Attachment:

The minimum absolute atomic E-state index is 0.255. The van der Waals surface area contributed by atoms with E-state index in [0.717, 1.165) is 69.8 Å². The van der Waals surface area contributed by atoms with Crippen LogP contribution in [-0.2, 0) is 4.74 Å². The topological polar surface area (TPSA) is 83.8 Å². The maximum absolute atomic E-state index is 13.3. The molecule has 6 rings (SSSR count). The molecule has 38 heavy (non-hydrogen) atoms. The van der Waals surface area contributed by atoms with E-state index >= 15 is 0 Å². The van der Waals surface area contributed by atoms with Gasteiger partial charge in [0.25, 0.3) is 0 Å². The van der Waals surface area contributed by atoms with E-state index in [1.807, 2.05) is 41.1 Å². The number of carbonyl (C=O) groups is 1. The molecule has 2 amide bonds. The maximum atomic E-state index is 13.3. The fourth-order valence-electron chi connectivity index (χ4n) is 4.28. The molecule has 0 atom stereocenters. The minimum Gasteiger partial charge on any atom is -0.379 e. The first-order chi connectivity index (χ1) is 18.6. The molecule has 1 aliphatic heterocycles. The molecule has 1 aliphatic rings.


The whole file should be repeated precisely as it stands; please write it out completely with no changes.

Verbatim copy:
The minimum absolute atomic E-state index is 0.255. The van der Waals surface area contributed by atoms with E-state index in [0.717, 1.165) is 69.8 Å². The van der Waals surface area contributed by atoms with Crippen LogP contribution in [-0.2, 0) is 4.74 Å². The topological polar surface area (TPSA) is 83.8 Å². The maximum absolute atomic E-state index is 13.3. The molecule has 6 rings (SSSR count). The molecule has 38 heavy (non-hydrogen) atoms. The van der Waals surface area contributed by atoms with E-state index >= 15 is 0 Å². The van der Waals surface area contributed by atoms with Gasteiger partial charge in [0.25, 0.3) is 0 Å². The van der Waals surface area contributed by atoms with E-state index in [1.807, 2.05) is 41.1 Å². The number of carbonyl (C=O) groups is 1. The molecule has 2 amide bonds. The maximum atomic E-state index is 13.3. The fourth-order valence-electron chi connectivity index (χ4n) is 4.28. The molecule has 0 atom stereocenters. The minimum Gasteiger partial charge on any atom is -0.379 e. The first-order chi connectivity index (χ1) is 18.6. The molecule has 1 aliphatic heterocycles. The molecule has 1 aliphatic rings.